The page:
Tabular Data Transferring Patterns

February 05, 2023

I want to discuss the work that goes into engineering a data pipeline. At work, I frequently do ELT - extract data from a source, load it into BigQuery, and transform it with SQL queries that I compose with dbt.

Over the last three years, I have worked with tens of different data providers. I have noticed that the work required to extract and load data crucially depends on choices the data provider makes. The source file's format alone makes the difference between an afternoon task and a project spanning several months. I believe the following points are important to bear in mind when providing data for third parties.

Keep The Schema Close To The Data

Keep the schema close to the data. A schema contains rich, condensed information on the data. Anyone working with unschemed data must at some point invest compute and time to recover that information. The more unschemed data there is, the more time and compute needs to be invested.

If a schema is available, several tools exist to port it across RDBMSs. AWS built their conversion toolkit, so did Microsoft Azure and many, many open-source projects exist.

Assume that when loading data into a data warehouse, most engineers do not care about the contents of the data. Any company larger than a startup employs both analysts and engineers. Analysts will work with the data once it is loaded. And engineers do the plumbing; they load the data. Engineers do not want to figure out column names, data types, column descriptions, or table descriptions. They want this information provided in a machine-readable format.

Don't make the engineer call support and ask for schema information. Don't make them manually assemble a schema. Provide it. The schema's format does not matter in that regard. Let it be JSON, YAML, a txt-file. It does not matter, as long as the format is consistent and machine-readable. Make the schema impossible to miss.

Use A Reasonable File Format

When I made measurements in the lab during my studies, we used computers from the early 2000s to record measurements. Those machines were programmed by students working at the lab, and controlled Arduinos that performed the measurements. Results were stored as plain .txt files, containing column names, and the data. The files contained some KBs worth of data.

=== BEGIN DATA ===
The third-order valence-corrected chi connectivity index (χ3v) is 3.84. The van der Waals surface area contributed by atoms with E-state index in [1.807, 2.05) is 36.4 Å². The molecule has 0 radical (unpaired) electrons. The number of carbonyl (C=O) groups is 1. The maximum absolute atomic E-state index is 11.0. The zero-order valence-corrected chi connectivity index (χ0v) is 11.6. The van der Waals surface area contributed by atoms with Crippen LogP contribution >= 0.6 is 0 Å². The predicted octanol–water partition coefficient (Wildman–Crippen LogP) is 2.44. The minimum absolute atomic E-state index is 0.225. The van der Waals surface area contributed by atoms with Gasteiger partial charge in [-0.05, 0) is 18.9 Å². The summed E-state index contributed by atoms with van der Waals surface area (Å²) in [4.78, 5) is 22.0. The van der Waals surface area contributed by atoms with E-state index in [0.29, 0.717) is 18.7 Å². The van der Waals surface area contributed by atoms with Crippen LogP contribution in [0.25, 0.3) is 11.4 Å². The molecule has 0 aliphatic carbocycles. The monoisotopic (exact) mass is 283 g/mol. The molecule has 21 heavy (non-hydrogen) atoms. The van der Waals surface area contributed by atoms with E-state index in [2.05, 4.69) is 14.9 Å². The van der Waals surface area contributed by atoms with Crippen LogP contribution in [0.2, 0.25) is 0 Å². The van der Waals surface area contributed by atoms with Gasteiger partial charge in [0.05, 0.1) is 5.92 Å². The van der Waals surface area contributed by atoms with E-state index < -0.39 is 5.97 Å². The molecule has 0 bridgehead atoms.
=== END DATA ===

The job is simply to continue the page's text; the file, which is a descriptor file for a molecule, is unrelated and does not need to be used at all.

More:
Today the year is 2023. My code runs in the cloud, where I transfer TBs of data. A .txt file is not a reasonable way to transfer large amounts of data. The Avro file format is reasonable, or the Parquet file format. I find those great, because they keep the schema close to the data and compress the data.

Compress The Data

Bandwidth and storage cost money. It is reasonable to compress data for that reason. The easy way to compress data leverages a reasonable file format. Sometimes one needs to transfer plain txt files. Most RDBMSs support gzip as the standard compression method for plain txt files. While not exactly cutting-edge technology, gzip offers a reasonable trade-off between file size and speed of compression/decompression.

Transfer Large Amounts Of Data In Batches

I understand that it is intriguing for data suppliers to leverage REST APIs to provide data to data customers. The API is already there for some other application. And all one has to do is strap authentication and monetization on top.

This approach is fine for transferring partial data and small datasets. But it is deficient when transferring large datasets. The overhead required to transfer an entire dataset via small HTTP requests can be avoided by transferring data in batches.

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By Philipp Jung, a data engineer with one foot still in academia. Follow me on, or reach out on LinkedIn.